> what their assignments are. That seems really heavy-weight to me and is
> my major concern with this approach, well, that and the fact it sounds
> like we're creating a new version of the PCIManager (though more
> generic, it could have a lot of the same split brain type issues we've
> had with tracking PCI device inventory and allocations over the years
> since it was introduced; by split brain I mean the hypervisor saying one
> thing but nova thinking another).
>

I think you are right, we can use RT.tracked_instances and
RT.tracked_migrations. Then it isn't on the fly anymore.
There are two existing bugs should be fixed.

1. The orphaned instance isn't in RT.tracked_instance. Although there is
resource consuming for orphaned instance
https://github.com/openstack/nova/blob/62f6a0a1bc6c4b24621e1c2e927177f99501bef3/nova/compute/resource_tracker.py#L771,
the virt driver interface
https://github.com/openstack/nova/blob/62f6a0a1bc6c4b24621e1c2e927177f99501bef3/nova/compute/resource_tracker.py#L1447
doesn't
implement by most of virt driver.
2. The error status migration isn't in RT.tracked_migration. The resize may
interrupt in the middle. Then we set the migration to an error status.
Although we have a _clean_incomplete_migration periodic task to cleanup
those error migration, there is a window between cleanup, the RT doesn't
count the resource consuming.

Those are existing bugs, and easy to be fixed. That is why I use the
on-the-fly in the beginning, but I agree, those bugs are easy to fix, and
the code will begin more tidy.

For the split-brain problem, to be honest, the domain XML way shows to us,
it can't fix it also. It lost the allocation for the same host resize and
live migration.


>
> >
> > pros:
> >     * Persistent assignment into instance object. Avoid the corner case
> > we lost the assignment.
> >     * The ResourceTracker is responsible for doing the claim job. This
> > is more reliable and no race problem, since ResourceTracker works very
> > well for a long time.
>
> Heh, I guess yeah. :) There are a lot of dragons in that code and we're
> still fixing bugs in it even though it should be mostly stable after all
> of these years. But resource tracking in general sucks regardless of
> where it happens (RT, placement or the virt driver) so we just have to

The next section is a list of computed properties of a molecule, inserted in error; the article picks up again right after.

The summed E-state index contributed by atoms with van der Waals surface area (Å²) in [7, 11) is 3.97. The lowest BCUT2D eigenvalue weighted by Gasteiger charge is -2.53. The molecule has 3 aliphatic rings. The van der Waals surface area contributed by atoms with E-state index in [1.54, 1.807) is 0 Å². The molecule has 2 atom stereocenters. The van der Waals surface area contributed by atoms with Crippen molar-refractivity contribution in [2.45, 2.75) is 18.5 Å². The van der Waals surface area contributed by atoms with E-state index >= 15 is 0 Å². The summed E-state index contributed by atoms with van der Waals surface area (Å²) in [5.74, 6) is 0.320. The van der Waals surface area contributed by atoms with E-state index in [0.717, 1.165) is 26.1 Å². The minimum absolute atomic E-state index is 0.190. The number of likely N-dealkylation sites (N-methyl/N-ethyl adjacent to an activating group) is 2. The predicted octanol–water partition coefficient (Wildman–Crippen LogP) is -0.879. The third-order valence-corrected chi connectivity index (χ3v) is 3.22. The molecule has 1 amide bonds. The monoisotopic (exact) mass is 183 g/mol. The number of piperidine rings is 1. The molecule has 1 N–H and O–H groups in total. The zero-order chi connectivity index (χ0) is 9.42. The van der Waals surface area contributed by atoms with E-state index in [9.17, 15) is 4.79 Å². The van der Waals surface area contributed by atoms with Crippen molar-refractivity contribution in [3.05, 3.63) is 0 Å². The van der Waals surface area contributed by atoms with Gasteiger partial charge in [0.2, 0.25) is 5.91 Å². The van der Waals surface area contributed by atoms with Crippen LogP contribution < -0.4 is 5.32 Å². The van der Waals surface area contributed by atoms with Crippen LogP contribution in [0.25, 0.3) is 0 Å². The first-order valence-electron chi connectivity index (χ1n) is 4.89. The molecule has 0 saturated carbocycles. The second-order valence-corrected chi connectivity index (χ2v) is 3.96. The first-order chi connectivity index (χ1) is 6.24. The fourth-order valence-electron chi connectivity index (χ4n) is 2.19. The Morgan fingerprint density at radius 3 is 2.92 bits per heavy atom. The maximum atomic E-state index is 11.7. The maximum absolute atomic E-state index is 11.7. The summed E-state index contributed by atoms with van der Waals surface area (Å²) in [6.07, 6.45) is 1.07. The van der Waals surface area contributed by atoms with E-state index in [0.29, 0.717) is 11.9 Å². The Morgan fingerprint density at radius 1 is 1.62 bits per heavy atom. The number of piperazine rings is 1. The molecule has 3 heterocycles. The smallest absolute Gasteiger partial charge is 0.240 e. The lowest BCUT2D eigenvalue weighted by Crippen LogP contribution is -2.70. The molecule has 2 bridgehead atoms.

> be comfortable with knowing there are going to be dragons.
>

I already list the bug above, I think the problem is we missing some
tracking and doesn't have a close loop for the instance and migration
status.
I add my analyze in the bottom of the etherpad.
https://etherpad.openstack.org/p/vpmems-non-virt-driver-specific-new


> >     * The virt driver specific json-blob hidden the virt driver/platform
> > detail from the ResourceTracker.
>
> Random json blobs are nasty in general especially if we need to convert
> data at runtime later for some upgrade purpose. What is proposed in the
> etherpad seems OK(ish) though given the only very random thing is the
> 'metadata' field, but I could see that all getting confusing to maintain
> later when we have different schema/semantic rules about what's in the
> metadata depending on the resource class and virt driver. But we'll
> likely have that problem anyway if we go with the non-persistent option
> #1 above.
>

It is a JOSN blob which dump from versioned object, so it should be OK?


>
> >     * The free resource is calculated on the fly, keeping the
> > implementation simple. Actually, the RT just provides a point to do the
> > claim, needn't involve the complex of RT.update_available_resources
> > cons:
> >     * Doesn't like PCIManager which has both instance side and host side
> > persistent info. On the fly calculation should take care of the orphaned
> > instance(the instance is deleted from DB, but still existing on the
> > host), so actually, it isn't unresolvable issue. And it isn't too hard
> > to upgrade to have host side persistent info in the future if we want.
> >     * Data model change for the original proposal. Need review to decide
> > the data model enough generic
> >
> > Currently, Sean, Eric and I prefer the #2 now since the #1 has flaws for
> > the same host resize and live migration can't be skipped by design.
>
> At this point I can't say I have a strong opinion. I think either
> approach is going to be complicated and buggy and hard to maintain,
> especially if we don't have CI for these more exotic scenarios (which we
> don't for VGPU or VPMEM even though you said someone is working on the
> latter). I've voiced my concerns here but I'm not going to "die on a
> hill" for this, so in the end I'll likely roll over for whatever those
> of you that really care about this want to do, and know that you're
> going to be maintainers of it.
>

If you worry about the VPMEM itself, then Rui is working on CI, he said he
needs two weeks before he has done the work. We can ask him give an update
at here if you want.

If you worry about the RT part, I think we can have functional test to
cover that?

I won't say the DB way is complicated, the most of code in RT is about to
get the assigned resource from tracked_instance and tracked_migration, then
compare to the available resource. The buggy is existing nova bug. It isn't
the fault of the proposal. I don't know what the maintain problem point to.
it will be great we have a specific case to discuss.


> --
>
> Thanks,
>
> Matt
>
>